The Learning Game

It’s the second time I came across this idea in a book on higher education. It was that instead of the traditional method of lecturing, assigning homework, and readings followed by an exam within a fixed timetable, education ought to provide students with a game-like experience that allows them to take as much time as they need to master material before “moving up to the next level”. The writer I was reading today in a book titled College Disrupted went so far as to suggest that we learn from gambling casinos and video games how to draw students into “flow” experiences that totally engage them.

College DisruptedThere was a part of this that really made sense. Our traditional model often seems to conclude that if the student did not master the material, it was of necessity the failing of the student. Often they were moved on to another course without really mastering the material in a given course. College in this model is often more a matter of surviving until one acquires a sufficient number of course to get a degree rather than really learning something. The new model seems to propose that failure is a lack in the curriculum rather than the student and that the ideal is that everyone masters the material, that all get “A’s”.

One of the forces driving this is a deepening concern that when a student or her parents are investing $100,000 or more in this process, there should be some measurable outcome besides lots of good (and hopefully few bad) college memories and growing up experiences.

Nevertheless, there are some fundamental questions I have about all this:

  • Is this model suggesting that all of life be structured as a game, where the goal is to “level up”?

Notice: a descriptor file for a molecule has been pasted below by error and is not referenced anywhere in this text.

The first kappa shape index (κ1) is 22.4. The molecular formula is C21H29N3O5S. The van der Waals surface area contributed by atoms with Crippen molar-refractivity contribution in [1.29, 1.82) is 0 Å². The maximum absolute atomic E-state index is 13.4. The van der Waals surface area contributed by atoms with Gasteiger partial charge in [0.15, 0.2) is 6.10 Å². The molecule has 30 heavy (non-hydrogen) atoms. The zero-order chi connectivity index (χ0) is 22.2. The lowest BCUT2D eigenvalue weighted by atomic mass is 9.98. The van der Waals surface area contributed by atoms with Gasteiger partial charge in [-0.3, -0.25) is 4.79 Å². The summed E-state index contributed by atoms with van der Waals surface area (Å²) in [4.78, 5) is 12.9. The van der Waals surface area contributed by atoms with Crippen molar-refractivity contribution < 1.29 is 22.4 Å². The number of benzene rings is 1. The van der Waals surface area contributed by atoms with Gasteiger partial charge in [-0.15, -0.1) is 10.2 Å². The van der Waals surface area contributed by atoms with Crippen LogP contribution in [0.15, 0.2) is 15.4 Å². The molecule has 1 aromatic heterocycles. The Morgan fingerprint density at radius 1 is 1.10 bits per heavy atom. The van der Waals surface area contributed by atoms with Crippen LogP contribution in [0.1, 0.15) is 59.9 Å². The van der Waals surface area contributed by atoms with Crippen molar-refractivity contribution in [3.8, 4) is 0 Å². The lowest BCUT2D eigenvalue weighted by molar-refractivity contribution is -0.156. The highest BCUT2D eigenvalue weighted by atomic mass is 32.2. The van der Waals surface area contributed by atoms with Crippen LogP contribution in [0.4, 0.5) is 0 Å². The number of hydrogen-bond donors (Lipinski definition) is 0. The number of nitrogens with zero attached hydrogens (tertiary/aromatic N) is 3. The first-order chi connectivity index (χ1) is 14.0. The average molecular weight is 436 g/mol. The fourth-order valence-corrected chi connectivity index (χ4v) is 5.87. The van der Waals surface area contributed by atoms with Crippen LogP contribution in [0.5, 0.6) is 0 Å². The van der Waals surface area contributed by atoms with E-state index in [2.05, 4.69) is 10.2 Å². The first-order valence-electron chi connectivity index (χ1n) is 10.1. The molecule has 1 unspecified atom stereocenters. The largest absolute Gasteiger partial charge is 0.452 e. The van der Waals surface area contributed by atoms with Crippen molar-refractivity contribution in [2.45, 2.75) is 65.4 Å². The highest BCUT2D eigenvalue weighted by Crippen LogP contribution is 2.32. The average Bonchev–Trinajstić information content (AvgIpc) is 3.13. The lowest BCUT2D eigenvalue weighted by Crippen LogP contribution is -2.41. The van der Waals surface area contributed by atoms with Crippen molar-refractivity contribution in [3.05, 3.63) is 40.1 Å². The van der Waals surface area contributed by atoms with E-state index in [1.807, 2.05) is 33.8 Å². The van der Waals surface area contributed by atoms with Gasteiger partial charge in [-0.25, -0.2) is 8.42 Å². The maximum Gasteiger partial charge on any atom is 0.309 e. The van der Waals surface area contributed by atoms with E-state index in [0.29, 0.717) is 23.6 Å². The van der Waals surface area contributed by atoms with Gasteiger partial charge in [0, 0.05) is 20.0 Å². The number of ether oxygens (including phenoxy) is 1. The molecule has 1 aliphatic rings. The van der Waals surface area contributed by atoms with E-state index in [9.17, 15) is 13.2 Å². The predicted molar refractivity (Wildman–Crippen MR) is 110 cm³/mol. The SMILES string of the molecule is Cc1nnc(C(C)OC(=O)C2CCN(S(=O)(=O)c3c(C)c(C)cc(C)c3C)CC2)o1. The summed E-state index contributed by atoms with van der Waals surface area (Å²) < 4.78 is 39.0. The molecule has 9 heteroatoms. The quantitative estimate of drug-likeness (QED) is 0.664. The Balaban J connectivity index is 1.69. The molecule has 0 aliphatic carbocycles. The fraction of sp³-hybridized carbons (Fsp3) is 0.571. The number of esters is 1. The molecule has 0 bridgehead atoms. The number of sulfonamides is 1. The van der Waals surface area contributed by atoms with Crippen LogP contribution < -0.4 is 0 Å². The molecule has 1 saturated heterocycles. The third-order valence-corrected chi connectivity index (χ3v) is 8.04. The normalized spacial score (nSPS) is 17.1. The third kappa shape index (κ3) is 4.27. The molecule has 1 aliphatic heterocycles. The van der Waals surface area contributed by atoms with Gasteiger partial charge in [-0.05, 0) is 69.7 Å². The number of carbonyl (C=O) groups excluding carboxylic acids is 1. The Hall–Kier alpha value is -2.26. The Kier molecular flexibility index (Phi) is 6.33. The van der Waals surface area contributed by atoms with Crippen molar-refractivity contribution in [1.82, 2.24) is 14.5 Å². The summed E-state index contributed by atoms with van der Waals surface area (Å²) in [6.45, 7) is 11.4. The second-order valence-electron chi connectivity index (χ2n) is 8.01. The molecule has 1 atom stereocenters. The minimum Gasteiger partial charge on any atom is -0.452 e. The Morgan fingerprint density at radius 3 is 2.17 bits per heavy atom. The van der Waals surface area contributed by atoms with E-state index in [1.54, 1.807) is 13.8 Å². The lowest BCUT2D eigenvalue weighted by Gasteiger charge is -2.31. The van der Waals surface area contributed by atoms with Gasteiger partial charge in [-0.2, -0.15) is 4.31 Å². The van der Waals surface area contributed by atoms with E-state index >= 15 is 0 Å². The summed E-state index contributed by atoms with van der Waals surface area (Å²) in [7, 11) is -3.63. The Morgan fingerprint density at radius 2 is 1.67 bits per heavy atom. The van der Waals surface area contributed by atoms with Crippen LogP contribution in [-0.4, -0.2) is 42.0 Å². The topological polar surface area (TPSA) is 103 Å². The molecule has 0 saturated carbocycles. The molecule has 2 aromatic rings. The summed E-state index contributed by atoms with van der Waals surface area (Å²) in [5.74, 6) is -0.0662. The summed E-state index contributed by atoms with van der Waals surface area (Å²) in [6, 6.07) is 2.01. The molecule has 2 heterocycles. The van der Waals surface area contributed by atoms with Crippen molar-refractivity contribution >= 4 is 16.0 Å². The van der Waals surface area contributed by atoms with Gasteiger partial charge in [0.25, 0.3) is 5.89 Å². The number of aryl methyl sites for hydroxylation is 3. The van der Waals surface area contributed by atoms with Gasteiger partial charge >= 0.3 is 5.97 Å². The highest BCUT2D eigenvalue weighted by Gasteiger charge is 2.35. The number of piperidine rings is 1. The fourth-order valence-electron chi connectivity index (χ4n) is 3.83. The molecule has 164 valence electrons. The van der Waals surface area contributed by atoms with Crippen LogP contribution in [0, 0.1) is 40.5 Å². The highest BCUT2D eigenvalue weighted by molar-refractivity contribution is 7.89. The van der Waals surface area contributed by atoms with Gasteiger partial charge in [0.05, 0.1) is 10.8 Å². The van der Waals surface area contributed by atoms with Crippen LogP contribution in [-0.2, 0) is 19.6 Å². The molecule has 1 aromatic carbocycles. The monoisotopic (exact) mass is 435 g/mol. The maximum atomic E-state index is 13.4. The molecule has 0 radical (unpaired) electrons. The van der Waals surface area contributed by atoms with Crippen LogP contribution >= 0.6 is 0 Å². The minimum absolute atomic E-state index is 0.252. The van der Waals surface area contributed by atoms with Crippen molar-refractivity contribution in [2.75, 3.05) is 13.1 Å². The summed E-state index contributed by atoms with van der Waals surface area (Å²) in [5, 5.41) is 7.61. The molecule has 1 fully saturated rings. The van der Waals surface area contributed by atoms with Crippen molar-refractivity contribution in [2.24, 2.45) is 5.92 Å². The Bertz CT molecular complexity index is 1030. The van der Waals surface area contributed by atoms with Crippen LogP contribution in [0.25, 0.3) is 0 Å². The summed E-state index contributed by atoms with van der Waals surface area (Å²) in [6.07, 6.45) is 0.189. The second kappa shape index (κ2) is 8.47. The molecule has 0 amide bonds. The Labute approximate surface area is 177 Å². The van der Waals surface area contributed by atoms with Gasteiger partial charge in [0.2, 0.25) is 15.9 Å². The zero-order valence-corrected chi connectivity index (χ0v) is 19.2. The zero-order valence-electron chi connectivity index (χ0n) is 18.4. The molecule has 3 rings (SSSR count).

• Whose responsibility is it to create the “game” and if it is someone other than the learner, what does this say about personal agency? This seems a highly deterministic view of human beings.
  • What about the parts of learning that involve slogging through and tedium? A good amount of academic research involves the tenacity that runs an experiment 50 times, altering different variables.
  • What about the parts of life that don’t conform to the game model? What happens when you try everything and still have a colicky infant? What happens when you try to “level up” your physical condition only to come smack up against a chronic illness that no diet, exercise or yoga routine can remedy?
  • I’m also concerned with whether this will lead to a new kind of “common core” thinking where college must produce a certain number of deliverables and university teachers will also be compelled to become teaching technicians, adjuncts really, to the “game”.
  • Lastly, I wonder if it is not games per se’ that lead to learning, but the  “immersive experience”, whether that be an engaged class discussion, a passionate lecture, an internship that draws out unexplored capacities in a student, or a project that arouses a deep curiosity about the unknown.

That said, College Disrupted also observes that only about $1 billion a year goes into educational research, a paltry amount compared to what we are spending on other forms of research. In particular, it seems to me an interesting question to explore how it is that those transitioning from youth to adulthood learn. Educators clearly have found that adults learning is a very different thing from childhood learning. What about this “in between” space of the 18-22 year old?

The one thing that strikes me, whatever the answers to all this are, is that these people, and their futures are too important for us to play games with their lives.


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